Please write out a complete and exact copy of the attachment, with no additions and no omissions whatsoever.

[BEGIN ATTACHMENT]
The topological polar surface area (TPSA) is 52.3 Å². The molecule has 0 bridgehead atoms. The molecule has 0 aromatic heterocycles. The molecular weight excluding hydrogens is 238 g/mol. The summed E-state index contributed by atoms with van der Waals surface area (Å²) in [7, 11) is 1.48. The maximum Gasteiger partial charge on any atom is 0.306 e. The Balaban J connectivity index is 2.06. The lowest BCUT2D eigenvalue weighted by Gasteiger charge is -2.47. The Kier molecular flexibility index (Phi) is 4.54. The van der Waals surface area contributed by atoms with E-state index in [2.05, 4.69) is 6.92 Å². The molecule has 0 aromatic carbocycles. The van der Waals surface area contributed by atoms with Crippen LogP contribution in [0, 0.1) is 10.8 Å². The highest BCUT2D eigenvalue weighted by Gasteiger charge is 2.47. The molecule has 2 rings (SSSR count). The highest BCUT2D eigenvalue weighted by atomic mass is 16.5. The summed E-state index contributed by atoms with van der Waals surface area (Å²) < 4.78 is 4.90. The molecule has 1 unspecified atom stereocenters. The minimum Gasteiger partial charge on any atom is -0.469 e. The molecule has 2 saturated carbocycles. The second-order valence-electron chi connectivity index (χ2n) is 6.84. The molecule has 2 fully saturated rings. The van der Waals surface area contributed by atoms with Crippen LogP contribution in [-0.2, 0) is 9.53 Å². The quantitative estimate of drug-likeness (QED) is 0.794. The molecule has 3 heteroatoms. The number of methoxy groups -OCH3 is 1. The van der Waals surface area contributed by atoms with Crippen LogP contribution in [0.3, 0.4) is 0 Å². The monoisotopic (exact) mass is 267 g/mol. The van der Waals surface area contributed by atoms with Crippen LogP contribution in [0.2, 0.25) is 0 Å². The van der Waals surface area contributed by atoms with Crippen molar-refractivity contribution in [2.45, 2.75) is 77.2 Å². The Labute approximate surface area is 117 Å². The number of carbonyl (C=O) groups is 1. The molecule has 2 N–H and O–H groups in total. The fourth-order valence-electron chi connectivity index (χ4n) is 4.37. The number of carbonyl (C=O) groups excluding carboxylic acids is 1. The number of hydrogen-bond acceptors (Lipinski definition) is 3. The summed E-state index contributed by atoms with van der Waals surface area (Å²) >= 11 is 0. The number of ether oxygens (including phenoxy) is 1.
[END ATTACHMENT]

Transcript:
The topological polar surface area (TPSA) is 52.3 Å². The molecule has 0 bridgehead atoms. The molecule has 0 aromatic heterocycles. The molecular weight excluding hydrogens is 238 g/mol. The summed E-state index contributed by atoms with van der Waals surface area (Å²) in [7, 11) is 1.48. The maximum Gasteiger partial charge on any atom is 0.306 e. The Balaban J connectivity index is 2.06. The lowest BCUT2D eigenvalue weighted by Gasteiger charge is -2.47. The Kier molecular flexibility index (Phi) is 4.54. The van der Waals surface area contributed by atoms with E-state index in [2.05, 4.69) is 6.92 Å². The molecule has 0 aromatic carbocycles. The van der Waals surface area contributed by atoms with Crippen LogP contribution in [0, 0.1) is 10.8 Å². The highest BCUT2D eigenvalue weighted by Gasteiger charge is 2.47. The molecule has 2 rings (SSSR count). The highest BCUT2D eigenvalue weighted by atomic mass is 16.5. The summed E-state index contributed by atoms with van der Waals surface area (Å²) < 4.78 is 4.90. The molecule has 1 unspecified atom stereocenters. The minimum Gasteiger partial charge on any atom is -0.469 e. The molecule has 2 saturated carbocycles. The second-order valence-electron chi connectivity index (χ2n) is 6.84. The molecule has 2 fully saturated rings. The van der Waals surface area contributed by atoms with Crippen LogP contribution in [-0.2, 0) is 9.53 Å². The quantitative estimate of drug-likeness (QED) is 0.794. The molecule has 3 heteroatoms. The number of methoxy groups -OCH3 is 1. The van der Waals surface area contributed by atoms with Crippen LogP contribution in [0.3, 0.4) is 0 Å². The monoisotopic (exact) mass is 267 g/mol. The van der Waals surface area contributed by atoms with Crippen LogP contribution in [0.2, 0.25) is 0 Å². The van der Waals surface area contributed by atoms with Crippen molar-refractivity contribution in [2.45, 2.75) is 77.2 Å². The Labute approximate surface area is 117 Å². The number of carbonyl (C=O) groups is 1. The molecule has 2 N–H and O–H groups in total. The fourth-order valence-electron chi connectivity index (χ4n) is 4.37. The number of carbonyl (C=O) groups excluding carboxylic acids is 1. The number of hydrogen-bond acceptors (Lipinski definition) is 3. The summed E-state index contributed by atoms with van der Waals surface area (Å²) >= 11 is 0. The number of ether oxygens (including phenoxy) is 1.